The living blood-cells of tunicates have been studied by means of phase contrast microscopy. The species used were Ascidia atra Lesueur, Ecteinascidia turbinata, and Clavelina picta, all of which are common in the Bermuda region. Blood-cells in blood taken directly from the heart, or from the vessels, or elsewhere, particularly in the tunic of Ecteinascidia turbinata and Clavelina picta, were observed for periods ranging up to 24 h.
A new type of appendage is described for those cells which we have called vacuolate cells (‘Q cells’ of Fulton, ‘signet-ring’ and ‘colorless morula cell’ of George). Individual cells show from 1 to 5 appendages, which are beaded and actively undulate. Fragments from the appendages continue to undulate. Such fragments bear some resemblance to blood-platelets of higher vertebrates in their strongly adhesive properties.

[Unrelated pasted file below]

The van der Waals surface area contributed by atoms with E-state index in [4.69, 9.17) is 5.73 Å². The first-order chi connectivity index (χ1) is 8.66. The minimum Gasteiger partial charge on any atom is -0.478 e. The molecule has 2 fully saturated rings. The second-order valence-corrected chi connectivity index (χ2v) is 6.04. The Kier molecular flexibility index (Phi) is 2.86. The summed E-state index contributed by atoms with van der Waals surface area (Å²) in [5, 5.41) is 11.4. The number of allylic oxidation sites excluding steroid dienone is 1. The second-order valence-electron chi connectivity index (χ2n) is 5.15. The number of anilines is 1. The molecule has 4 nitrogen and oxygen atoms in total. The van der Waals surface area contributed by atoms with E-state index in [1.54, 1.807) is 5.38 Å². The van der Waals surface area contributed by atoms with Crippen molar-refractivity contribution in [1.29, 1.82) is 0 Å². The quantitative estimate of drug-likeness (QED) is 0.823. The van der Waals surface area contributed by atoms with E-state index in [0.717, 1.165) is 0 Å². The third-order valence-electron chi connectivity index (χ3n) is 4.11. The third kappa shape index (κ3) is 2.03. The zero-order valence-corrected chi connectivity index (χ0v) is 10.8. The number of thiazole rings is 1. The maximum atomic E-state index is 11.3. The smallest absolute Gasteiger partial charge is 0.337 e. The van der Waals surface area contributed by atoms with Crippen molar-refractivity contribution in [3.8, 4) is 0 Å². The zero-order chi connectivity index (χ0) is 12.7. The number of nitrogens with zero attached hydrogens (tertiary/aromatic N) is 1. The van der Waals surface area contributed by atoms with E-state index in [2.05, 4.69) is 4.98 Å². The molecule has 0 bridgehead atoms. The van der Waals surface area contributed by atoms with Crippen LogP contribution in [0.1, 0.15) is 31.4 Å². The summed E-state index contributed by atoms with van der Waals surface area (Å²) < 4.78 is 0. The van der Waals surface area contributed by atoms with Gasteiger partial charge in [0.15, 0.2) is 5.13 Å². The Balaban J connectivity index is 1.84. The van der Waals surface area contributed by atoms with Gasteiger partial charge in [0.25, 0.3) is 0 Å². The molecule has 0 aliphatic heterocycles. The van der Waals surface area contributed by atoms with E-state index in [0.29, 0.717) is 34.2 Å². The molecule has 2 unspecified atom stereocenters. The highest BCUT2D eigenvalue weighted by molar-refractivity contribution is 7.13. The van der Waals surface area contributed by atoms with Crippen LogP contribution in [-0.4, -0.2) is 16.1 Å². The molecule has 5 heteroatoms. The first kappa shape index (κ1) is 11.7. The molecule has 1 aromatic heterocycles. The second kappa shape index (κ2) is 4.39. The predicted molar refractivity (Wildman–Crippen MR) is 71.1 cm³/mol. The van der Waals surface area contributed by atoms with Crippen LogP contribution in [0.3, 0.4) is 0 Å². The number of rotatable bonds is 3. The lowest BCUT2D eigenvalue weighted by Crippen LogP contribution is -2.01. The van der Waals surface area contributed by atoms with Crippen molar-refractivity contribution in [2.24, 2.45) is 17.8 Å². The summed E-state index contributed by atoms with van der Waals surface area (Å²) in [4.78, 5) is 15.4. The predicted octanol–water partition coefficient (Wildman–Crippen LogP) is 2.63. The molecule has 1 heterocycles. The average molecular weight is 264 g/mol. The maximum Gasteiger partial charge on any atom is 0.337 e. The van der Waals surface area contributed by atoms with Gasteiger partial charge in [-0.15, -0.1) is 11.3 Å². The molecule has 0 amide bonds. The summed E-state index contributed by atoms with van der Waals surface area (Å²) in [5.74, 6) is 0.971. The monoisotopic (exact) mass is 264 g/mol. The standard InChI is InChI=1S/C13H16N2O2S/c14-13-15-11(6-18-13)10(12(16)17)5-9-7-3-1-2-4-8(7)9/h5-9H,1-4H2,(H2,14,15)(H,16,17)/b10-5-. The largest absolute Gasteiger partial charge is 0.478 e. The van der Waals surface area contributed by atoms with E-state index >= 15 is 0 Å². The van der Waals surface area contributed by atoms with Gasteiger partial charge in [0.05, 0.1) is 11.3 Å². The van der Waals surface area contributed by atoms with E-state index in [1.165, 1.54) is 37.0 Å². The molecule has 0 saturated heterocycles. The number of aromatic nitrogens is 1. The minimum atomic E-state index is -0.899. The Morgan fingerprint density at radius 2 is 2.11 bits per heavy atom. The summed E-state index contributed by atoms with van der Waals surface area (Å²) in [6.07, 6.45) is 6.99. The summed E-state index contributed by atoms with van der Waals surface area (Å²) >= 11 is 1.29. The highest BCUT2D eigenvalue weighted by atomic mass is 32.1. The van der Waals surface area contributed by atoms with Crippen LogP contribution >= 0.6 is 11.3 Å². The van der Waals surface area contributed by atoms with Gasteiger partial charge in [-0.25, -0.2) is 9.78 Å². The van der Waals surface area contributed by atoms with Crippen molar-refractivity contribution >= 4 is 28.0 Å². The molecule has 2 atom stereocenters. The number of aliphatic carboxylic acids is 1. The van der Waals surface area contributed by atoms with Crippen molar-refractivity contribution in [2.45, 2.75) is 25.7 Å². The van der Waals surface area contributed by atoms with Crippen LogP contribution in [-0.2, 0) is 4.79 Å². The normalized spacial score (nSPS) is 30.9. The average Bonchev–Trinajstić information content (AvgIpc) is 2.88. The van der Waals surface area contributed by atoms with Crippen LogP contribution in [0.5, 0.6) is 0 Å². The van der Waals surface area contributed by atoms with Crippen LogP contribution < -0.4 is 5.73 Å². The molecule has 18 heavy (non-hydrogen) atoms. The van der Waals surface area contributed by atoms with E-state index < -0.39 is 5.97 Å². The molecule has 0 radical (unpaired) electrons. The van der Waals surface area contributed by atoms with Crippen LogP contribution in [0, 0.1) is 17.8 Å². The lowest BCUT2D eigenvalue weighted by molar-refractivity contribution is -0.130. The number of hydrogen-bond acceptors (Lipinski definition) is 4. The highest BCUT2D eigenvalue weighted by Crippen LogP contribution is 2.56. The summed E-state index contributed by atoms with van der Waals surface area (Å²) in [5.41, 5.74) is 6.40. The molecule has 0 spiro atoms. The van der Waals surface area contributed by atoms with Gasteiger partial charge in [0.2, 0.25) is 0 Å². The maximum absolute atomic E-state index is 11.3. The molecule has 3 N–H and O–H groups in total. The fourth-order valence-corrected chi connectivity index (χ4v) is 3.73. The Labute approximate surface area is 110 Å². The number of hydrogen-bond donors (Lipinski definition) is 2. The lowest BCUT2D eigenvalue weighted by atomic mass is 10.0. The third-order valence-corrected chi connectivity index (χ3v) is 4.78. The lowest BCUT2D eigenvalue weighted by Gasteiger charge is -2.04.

In view of the morphological features, motility characteristics, and apparent functions, the terms lymphocyte and macrophage are considered appropriate for the finely granular and coarsely granular amoebocytes. No active swimming motions of the orange cells, nor of any other corpuscles were seen; but all of the types of cells, coloured and colourless, with the exception of the vacuolate cells, exhibit amoeboid progression.
No transformation of vacuolate into green cells was brought about in our experiments with varying strengths of acid, contrary to the earlier findings of Fulton. Many types of blood-cells in the tunicates have ‘fixed cell’ counterparts in the tissues. It is suggested that the large ‘bladder cells’ of the tunic of A. atra Lesueur may be such counterparts of the vacuolate cells of the blood.